No jab perceived, Rusty. I hate enames as well.

  14. Knut Robert Knutsen says:

    The statement that these remarks have no narrative purpose makes no sense to me. This is a scene that follows on two scenes of conversation, so it’s an action scene, a fight scene. It’s a typical distract and incapacitate scene with a fight in it.
    Now, in the scene as it is set up , the guards need to have dialogue.We’ve only just met these guards and in the scene Chaykin needs to establish 2 things:

    1) that these guys are distracted by the Blonde Phantom in a way that is convincingly at odds with their duties as guards (a dutiful guard might have raised an alarm) and

    2) These guys are bad enough to deserve being pistol-whipped and punched in the throat (both of which are potentially fatal).

    And that is what their dialogue does, by portraying them as distracted by a desire to rape. In addition, it reinforces the portrayal of this entire villainous organization as morally corrupt.

    And what happens to the would-be rapists? Beaten to within an inch of their lives. And however “wrong” and politically incorrect it may be, don’t we find that we get a greater emotional satisfaction from learning that these guys (who were going to get beaten anyway) were rapists rather than nice family men working minimum wage or poor village boys pressed into military service against their will?

    These remarks do serve a narrative purpose, not only in that story beat, but the scene, it justifies “action” that raises interest level between talking-heads scenes and it reinforces the impression of the base villainy of the antagonists as portrayed throughout the series. It is one thing to want to conquer the world, that’s too big a crime to relate meaningfully to. But we can all feel revulsion at the rape and brutality that this triggers on an individual level.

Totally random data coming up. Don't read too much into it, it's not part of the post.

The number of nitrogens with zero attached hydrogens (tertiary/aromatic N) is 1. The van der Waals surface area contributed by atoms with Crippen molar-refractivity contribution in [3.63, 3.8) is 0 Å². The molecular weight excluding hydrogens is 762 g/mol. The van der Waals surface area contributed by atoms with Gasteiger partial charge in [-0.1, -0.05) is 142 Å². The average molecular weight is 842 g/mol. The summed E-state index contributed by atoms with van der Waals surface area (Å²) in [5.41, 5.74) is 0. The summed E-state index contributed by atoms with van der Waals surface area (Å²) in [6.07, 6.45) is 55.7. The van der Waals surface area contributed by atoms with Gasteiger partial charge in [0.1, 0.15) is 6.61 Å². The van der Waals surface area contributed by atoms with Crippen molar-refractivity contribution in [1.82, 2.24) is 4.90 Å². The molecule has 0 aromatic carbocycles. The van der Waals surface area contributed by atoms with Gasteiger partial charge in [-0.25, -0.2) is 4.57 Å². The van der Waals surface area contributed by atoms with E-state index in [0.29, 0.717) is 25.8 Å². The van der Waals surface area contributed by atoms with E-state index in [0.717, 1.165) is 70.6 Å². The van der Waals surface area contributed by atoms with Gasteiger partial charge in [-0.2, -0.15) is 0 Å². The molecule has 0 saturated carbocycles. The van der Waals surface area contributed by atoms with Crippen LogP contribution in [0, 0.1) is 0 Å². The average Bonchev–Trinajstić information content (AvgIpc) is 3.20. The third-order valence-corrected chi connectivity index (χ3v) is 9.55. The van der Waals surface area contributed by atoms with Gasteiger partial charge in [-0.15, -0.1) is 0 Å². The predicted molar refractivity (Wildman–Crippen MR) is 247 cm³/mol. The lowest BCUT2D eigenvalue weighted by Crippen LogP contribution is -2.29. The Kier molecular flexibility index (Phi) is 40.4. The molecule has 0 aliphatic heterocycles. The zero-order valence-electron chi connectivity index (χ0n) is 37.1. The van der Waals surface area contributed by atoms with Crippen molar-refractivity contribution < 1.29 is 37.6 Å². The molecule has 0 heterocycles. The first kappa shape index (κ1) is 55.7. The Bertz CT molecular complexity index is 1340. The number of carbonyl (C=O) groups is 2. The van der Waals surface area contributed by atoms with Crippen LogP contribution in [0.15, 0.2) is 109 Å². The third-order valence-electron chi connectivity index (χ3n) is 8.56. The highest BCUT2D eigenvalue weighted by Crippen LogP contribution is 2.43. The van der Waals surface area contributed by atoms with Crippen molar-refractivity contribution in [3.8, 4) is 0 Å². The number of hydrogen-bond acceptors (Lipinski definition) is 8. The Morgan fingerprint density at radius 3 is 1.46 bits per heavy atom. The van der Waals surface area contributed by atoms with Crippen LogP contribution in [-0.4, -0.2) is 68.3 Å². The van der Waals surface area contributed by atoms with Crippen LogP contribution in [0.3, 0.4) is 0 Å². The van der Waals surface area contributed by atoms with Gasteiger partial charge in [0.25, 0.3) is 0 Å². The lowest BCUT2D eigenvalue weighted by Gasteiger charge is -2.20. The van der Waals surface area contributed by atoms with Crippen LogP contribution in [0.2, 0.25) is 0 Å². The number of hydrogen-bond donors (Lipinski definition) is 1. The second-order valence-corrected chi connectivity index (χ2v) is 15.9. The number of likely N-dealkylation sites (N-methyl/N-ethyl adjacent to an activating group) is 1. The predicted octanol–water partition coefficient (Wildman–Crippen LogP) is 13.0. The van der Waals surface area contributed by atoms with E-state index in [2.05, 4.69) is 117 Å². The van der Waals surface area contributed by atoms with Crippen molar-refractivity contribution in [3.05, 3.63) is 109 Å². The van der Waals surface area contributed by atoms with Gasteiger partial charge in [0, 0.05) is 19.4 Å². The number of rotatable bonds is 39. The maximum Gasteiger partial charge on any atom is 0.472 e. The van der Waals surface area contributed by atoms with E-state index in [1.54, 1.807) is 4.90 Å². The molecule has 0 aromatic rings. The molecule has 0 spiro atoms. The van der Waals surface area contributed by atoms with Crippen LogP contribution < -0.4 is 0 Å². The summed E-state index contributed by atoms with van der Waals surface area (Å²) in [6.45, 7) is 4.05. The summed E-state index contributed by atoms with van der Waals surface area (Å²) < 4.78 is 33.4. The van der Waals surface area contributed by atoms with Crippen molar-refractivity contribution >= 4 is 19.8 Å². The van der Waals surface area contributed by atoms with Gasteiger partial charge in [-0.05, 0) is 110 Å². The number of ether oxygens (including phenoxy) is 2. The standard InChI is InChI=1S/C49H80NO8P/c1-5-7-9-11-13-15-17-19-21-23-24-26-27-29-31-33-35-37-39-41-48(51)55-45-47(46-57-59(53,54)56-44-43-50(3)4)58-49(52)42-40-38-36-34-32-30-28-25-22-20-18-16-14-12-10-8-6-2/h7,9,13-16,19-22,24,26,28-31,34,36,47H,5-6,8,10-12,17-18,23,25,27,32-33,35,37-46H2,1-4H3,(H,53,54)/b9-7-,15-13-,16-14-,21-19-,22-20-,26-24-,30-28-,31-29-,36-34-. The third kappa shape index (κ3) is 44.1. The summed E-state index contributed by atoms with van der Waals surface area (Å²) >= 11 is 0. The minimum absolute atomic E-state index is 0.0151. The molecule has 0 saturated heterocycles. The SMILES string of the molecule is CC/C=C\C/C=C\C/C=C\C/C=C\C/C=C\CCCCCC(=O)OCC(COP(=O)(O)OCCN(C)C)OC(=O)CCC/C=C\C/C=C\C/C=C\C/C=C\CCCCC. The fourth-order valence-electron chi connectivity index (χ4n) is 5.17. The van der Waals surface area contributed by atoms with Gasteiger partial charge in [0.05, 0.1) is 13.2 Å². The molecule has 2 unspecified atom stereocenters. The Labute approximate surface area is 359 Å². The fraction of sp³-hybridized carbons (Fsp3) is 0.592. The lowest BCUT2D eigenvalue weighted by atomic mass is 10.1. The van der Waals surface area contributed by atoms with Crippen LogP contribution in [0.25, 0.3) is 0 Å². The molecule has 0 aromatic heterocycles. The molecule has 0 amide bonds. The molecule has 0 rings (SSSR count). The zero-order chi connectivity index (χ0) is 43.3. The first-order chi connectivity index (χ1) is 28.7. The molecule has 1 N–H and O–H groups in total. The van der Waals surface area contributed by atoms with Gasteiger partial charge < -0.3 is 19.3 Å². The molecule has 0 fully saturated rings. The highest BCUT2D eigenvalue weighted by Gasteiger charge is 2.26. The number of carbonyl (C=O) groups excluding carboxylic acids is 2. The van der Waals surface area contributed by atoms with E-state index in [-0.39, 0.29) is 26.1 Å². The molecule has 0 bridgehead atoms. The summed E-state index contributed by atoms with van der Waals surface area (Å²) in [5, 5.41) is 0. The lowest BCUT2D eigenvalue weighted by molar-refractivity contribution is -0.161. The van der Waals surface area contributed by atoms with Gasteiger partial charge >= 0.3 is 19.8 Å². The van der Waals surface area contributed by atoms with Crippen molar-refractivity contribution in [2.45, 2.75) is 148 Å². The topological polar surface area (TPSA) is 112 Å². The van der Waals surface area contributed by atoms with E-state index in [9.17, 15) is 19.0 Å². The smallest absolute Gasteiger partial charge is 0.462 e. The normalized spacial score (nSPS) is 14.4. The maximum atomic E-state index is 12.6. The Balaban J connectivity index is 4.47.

I was at a storytelling Seminar led by Chaykin, and if there’s one thing he kept pounding into us, it was that everything you did, every choice you made with panels and dialogue, should earn its place in the story and, in short, have a narrative purpose.

    And clearly these remarks do.

    • rpriske says:

      No they do not.

      If they had NOT made the rape joke, would the scene have been just as effective? Yes it would have. There was nothing gained. You would have had a scene where one character distracted two guards and then knocked them out… only without a rape joke.

      So, it seems that Chaykin failed at the one thing he kept pounding into you.

      • cs3ink says: